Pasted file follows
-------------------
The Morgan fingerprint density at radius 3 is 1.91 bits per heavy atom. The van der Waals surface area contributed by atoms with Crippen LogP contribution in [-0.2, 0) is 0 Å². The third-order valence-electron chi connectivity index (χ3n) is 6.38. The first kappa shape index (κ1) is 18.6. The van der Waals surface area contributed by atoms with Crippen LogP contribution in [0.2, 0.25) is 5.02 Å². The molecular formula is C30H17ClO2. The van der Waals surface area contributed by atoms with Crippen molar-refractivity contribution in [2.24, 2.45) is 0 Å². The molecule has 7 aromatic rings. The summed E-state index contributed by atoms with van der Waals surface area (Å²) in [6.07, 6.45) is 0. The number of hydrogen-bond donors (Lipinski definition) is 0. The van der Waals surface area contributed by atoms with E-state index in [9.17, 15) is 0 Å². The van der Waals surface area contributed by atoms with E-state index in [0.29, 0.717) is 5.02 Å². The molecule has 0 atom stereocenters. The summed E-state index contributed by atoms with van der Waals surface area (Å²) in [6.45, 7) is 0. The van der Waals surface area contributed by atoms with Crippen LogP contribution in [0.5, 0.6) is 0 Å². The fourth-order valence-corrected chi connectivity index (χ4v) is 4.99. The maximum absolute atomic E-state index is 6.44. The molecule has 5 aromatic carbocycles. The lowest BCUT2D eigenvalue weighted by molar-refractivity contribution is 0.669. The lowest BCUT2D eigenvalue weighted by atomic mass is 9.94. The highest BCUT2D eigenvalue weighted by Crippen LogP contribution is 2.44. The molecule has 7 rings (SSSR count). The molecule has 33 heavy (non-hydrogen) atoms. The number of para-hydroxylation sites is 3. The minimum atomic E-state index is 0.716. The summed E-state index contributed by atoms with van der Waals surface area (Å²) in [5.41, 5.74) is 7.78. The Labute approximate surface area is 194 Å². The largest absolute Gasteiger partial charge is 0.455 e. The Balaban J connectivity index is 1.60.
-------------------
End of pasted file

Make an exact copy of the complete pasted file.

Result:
The Morgan fingerprint density at radius 3 is 1.91 bits per heavy atom. The van der Waals surface area contributed by atoms with Crippen LogP contribution in [-0.2, 0) is 0 Å². The third-order valence-electron chi connectivity index (χ3n) is 6.38. The first kappa shape index (κ1) is 18.6. The van der Waals surface area contributed by atoms with Crippen LogP contribution in [0.2, 0.25) is 5.02 Å². The molecular formula is C30H17ClO2. The van der Waals surface area contributed by atoms with Crippen molar-refractivity contribution in [2.24, 2.45) is 0 Å². The molecule has 7 aromatic rings. The summed E-state index contributed by atoms with van der Waals surface area (Å²) in [6.07, 6.45) is 0. The number of hydrogen-bond donors (Lipinski definition) is 0. The van der Waals surface area contributed by atoms with E-state index in [9.17, 15) is 0 Å². The van der Waals surface area contributed by atoms with E-state index in [0.29, 0.717) is 5.02 Å². The molecule has 0 atom stereocenters. The summed E-state index contributed by atoms with van der Waals surface area (Å²) in [6.45, 7) is 0. The van der Waals surface area contributed by atoms with Crippen LogP contribution in [0.5, 0.6) is 0 Å². The fourth-order valence-corrected chi connectivity index (χ4v) is 4.99. The maximum absolute atomic E-state index is 6.44. The molecule has 5 aromatic carbocycles. The lowest BCUT2D eigenvalue weighted by molar-refractivity contribution is 0.669. The lowest BCUT2D eigenvalue weighted by atomic mass is 9.94. The highest BCUT2D eigenvalue weighted by Crippen LogP contribution is 2.44. The molecule has 7 rings (SSSR count). The molecule has 33 heavy (non-hydrogen) atoms. The number of para-hydroxylation sites is 3. The minimum atomic E-state index is 0.716. The summed E-state index contributed by atoms with van der Waals surface area (Å²) in [5.41, 5.74) is 7.78. The Labute approximate surface area is 194 Å². The largest absolute Gasteiger partial charge is 0.455 e. The Balaban J connectivity index is 1.60.